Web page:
Forte Community Edition

Forte Community Edition is a free Java environment available from Sun Microsystems. You can download Forte from http://www.sun.com/forte/ffj/ce/index.html. Forte is a pure Java program that runs on any platform that supports Java 2. Forte requires a Java 2 runtime, so you need to install the Java 2 SDK first before installing Forte. You can download the SDK from http://java.sun.com/j2se/. The Forte environment is easy to use, contains a nice debugger, and the price is right.

Starting Forte

Start Forte by clicking on the Forte Community Edition Icon. A startup screen appears, and Forte spends some time loading various modules.

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When Forte has finished loading, you see a toolbar at the top of the screen.

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You may also see one or more windows, for example a window entitled “Explorer”:

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Ignore those other windows for now.

Loading an existing program

If you already have your program in a Java file (or a directory containing multiple Java files), then you can simply load your program file (or, in the case of multiple files, the file containing the main method) with the File->Open File menu command. If your program doesn't start with a package command, you get a dialog like this:

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Accept this dialog. Your program file is now placed in an edit window:

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This is the best part about Forte. It is really easy to load in programs that you created in some other way, without having to fuss with projects.

Starting a new program

If you write a program from scratch, then you can start your work in Forte. It is always best to place each of your programs into a separate directory. First create the directory outside Forte, for example, with the mkdir command in a command shell.

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Tip: If your program uses the ConsoleReader class, copy the file ConsoleReader.java into the directory that you just created.

Select the menu command Tools->Add directory. In the resulting file dialog, type in the name of the directory.

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Next, select File->New from template from the menu. You get a dialog like this:

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Click on the “doorlatch” labeled Classes:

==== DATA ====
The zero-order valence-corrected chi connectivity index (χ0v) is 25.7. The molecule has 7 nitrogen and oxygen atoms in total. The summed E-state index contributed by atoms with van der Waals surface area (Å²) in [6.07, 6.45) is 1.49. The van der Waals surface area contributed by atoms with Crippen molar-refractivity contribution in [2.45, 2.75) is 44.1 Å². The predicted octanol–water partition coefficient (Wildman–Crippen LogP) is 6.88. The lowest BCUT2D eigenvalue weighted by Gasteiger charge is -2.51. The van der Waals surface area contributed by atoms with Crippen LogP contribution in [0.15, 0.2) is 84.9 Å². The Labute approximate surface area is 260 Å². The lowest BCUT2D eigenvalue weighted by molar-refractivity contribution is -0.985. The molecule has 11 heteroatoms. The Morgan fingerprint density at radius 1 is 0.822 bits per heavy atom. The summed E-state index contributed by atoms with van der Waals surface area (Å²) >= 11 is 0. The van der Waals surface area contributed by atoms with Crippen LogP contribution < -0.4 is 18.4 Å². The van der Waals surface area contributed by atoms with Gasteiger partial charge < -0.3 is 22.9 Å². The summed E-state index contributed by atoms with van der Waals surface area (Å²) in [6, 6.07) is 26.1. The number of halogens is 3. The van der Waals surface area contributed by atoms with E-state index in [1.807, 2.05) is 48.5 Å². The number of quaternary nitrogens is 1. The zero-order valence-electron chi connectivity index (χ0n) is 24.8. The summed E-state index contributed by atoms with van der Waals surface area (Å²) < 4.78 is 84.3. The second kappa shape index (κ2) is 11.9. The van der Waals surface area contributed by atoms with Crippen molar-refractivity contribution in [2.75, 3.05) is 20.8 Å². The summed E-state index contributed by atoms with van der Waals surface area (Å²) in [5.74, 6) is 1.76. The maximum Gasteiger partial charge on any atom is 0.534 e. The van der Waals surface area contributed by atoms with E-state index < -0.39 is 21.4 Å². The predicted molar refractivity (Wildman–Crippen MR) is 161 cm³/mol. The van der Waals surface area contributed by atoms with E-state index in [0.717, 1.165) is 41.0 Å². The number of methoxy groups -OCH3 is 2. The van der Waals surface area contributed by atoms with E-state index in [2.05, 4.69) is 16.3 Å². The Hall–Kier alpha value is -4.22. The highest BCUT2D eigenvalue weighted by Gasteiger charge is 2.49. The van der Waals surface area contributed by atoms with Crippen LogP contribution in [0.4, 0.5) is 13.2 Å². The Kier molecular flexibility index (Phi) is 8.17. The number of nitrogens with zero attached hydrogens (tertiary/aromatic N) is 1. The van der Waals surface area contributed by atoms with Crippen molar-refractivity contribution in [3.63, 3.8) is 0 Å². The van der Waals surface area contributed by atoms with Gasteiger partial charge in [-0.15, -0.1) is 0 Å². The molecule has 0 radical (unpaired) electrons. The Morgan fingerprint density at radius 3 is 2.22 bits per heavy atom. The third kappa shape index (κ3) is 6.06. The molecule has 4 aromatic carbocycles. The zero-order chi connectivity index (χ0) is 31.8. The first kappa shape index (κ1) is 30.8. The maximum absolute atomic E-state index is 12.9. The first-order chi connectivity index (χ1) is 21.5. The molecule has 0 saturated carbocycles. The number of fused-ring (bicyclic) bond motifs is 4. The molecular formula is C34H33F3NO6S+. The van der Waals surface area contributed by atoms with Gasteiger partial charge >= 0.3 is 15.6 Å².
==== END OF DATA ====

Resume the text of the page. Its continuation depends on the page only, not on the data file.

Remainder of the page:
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Now select Empty and click on Next>. You get the following dialog:

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Replace the “ClassName” entry in the Name field with the class name that you want. Select the directory that you created for your program in the “Filesystems” tree.

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You get the following dialog:

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Select Yes (the default).

Finally, you get an editor window into which you can type your program.

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As you type in your program, occasionally select File->Save from the menu to save your work.

Tip: By default, Forte uses 2 spaces per tab stop. To change to 3 spaces per tab stop (which is used in the textbook), select the Tools->Options menu command. In the resulting dialog, click on the “doorlatch” next to the Editor Settings entry. Then click on the Java Editor entry. To the right, the Java editor settings appear. Click on the value next to the Number of Spaces Per Tab entry. Change it to 3 and close the dialog.

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Compiling a program

To compile a program in Forte, select Build->Compile from the menu. Alternatively, you can hit the F9 keyboard shortcut. If the compilation is successful, a message “Finished program name” appears in the Forte tool bar.

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If you made a syntax error, a window with compiler errors pops up.

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Double-click on an error message, and the cursor moves to the offending line in the edit window: